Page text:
As the display-resolution arms race heats up, computer and mobile device makers need to look beyond silicon to get sharper images. By replacing the backplane of LCD displays’ silicon with the semiconductor indium gallium zinc oxide (IGZO), manufacturers can shrink pixel size, making screens sharper. That semiconductor swap also results in energy savings because electrons zip around more quickly than they do in the current amorphous silicon. Sharp’s prototype crystalline IGZO display has a 6.1-inch screen and a resolution of 498 pixels per inch, far outstripping the iPhone 5′s 326-ppi Retina display. (And yes, despite Apple’s claims, you’ll be able to see the difference.) IGZO can also be incorporated into organic LED displays, boosting resolution and efficiency. Sharp is already manufacturing first-generation IGZO displays and expects to ramp up production in 2013.
Borrowing a technique from pharmaceutical researchers, military engineers are using cocrystallization to create a new generation of designer explosives. The method lets scientists merge two complex materials with different properties into a single cocrystal that combines the best properties of its two constituents. For example, a team funded by the Defense Threat Reduction Agency has succeeded in cocrystallizing the standard military explosive HMX with a powerful but dangerously unstable explosive called CL-20. The new explosive has a detonation velocity that is 225 miles per hour faster than standard HMX, producing a more powerful blast wave—but, crucially, in drop tests it’s just as stable as HMX.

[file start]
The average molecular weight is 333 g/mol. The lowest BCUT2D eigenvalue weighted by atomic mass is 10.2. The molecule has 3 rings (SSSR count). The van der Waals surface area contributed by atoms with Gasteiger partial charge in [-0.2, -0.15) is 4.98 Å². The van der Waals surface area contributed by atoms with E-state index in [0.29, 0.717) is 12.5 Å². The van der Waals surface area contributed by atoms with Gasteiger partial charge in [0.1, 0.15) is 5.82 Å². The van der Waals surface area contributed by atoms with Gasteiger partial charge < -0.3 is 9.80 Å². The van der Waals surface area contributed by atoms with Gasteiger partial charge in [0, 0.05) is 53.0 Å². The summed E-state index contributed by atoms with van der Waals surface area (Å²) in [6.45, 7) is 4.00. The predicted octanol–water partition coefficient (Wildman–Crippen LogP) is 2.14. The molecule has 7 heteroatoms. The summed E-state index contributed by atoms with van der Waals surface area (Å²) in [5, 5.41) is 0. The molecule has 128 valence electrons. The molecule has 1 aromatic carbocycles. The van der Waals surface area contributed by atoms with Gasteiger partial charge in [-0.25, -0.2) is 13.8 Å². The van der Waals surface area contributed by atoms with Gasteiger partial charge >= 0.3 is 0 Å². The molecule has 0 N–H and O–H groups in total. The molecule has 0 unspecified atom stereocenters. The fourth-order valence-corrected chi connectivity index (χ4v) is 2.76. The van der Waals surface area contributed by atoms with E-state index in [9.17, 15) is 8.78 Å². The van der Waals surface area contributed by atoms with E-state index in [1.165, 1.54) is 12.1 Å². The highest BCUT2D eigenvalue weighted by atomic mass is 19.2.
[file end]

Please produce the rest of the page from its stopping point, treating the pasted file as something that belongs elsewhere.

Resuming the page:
With credit-card-size computers, each made of a single circuit board, the Raspberry Pi Foundation aims to take science and technology to schools around the world. The Raspberry Pi computer—generically known as a single-board computer—costs just $25, runs on Linux, and can be plugged directly into a TV or keyboard to play HD video and run software for word processing and games. To keep down costs, the unit has no Flash or hard drives and instead relies on SD cards for system information and storage.
Inductive EV Charging
It’s not terribly complicated: An electric current in one coil of wire generates an electromagnetic field, and that induces a voltage in another nearby coil of wire. Presto, you’ve just charged your battery with no wires! And it’s not terribly new either. (Remember the Palm Pre’s optional inductive charger back in 2009? Exactly.) But it’s looking like 2013 could be the year when wireless inductive charging finally reaches critical mass. Infiniti plans to release a model in 2014 that charges from a coil embedded in the ground under your parking spot. The technology is also showing up in consumer electronics, including Nokia’s new Lumia phones. The critical question: Will the Wireless Power Consortium, an organization that aims to impose standards so any wireless charger can work with any device, manage to get companies to cooperate so that everyone’s parking spots and portable devices can play nice?
Even the final frontier is getting crowded these days, as illustrated by the 2009 smashup of an American communications satellite with a Russian one. The U.S. is currently tracking space objects with an outmoded system commissioned in 1961. But that will start to change in September when crews on Kwajalein Island in the northern Pacific start construction of the first radar site in the new $3.5 billion Space Fence network. The system uses high-frequency radar to detect objects as small as a softball at a distance of 1200 miles and can perform “uncued tracking,” which means it can track objects it hasn’t already registered. The result: Once it’s up and running in 2017, the Space Fence will keep tabs on more than 200,000 objects in low- and medium-Earth orbit.